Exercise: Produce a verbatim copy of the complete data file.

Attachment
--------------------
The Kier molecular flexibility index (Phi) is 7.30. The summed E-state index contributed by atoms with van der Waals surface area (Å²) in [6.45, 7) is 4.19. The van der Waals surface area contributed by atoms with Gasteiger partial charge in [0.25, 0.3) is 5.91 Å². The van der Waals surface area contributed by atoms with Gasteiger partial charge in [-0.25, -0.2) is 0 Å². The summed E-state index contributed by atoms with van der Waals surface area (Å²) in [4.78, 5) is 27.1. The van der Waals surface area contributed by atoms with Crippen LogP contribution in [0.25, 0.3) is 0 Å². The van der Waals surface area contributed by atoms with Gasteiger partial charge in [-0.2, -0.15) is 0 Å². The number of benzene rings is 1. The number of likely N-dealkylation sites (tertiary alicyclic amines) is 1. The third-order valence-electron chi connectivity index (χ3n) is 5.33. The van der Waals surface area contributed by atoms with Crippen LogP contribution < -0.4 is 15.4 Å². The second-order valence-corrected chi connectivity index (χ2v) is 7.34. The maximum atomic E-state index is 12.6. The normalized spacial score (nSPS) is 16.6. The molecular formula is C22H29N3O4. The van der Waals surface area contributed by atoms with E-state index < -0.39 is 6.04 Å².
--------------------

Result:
The Kier molecular flexibility index (Phi) is 7.30. The summed E-state index contributed by atoms with van der Waals surface area (Å²) in [6.45, 7) is 4.19. The van der Waals surface area contributed by atoms with Gasteiger partial charge in [0.25, 0.3) is 5.91 Å². The van der Waals surface area contributed by atoms with Gasteiger partial charge in [-0.25, -0.2) is 0 Å². The summed E-state index contributed by atoms with van der Waals surface area (Å²) in [4.78, 5) is 27.1. The van der Waals surface area contributed by atoms with Crippen LogP contribution in [0.25, 0.3) is 0 Å². The van der Waals surface area contributed by atoms with Gasteiger partial charge in [-0.2, -0.15) is 0 Å². The number of benzene rings is 1. The number of likely N-dealkylation sites (tertiary alicyclic amines) is 1. The third-order valence-electron chi connectivity index (χ3n) is 5.33. The van der Waals surface area contributed by atoms with Crippen LogP contribution < -0.4 is 15.4 Å². The second-order valence-corrected chi connectivity index (χ2v) is 7.34. The maximum atomic E-state index is 12.6. The normalized spacial score (nSPS) is 16.6. The molecular formula is C22H29N3O4. The van der Waals surface area contributed by atoms with E-state index < -0.39 is 6.04 Å².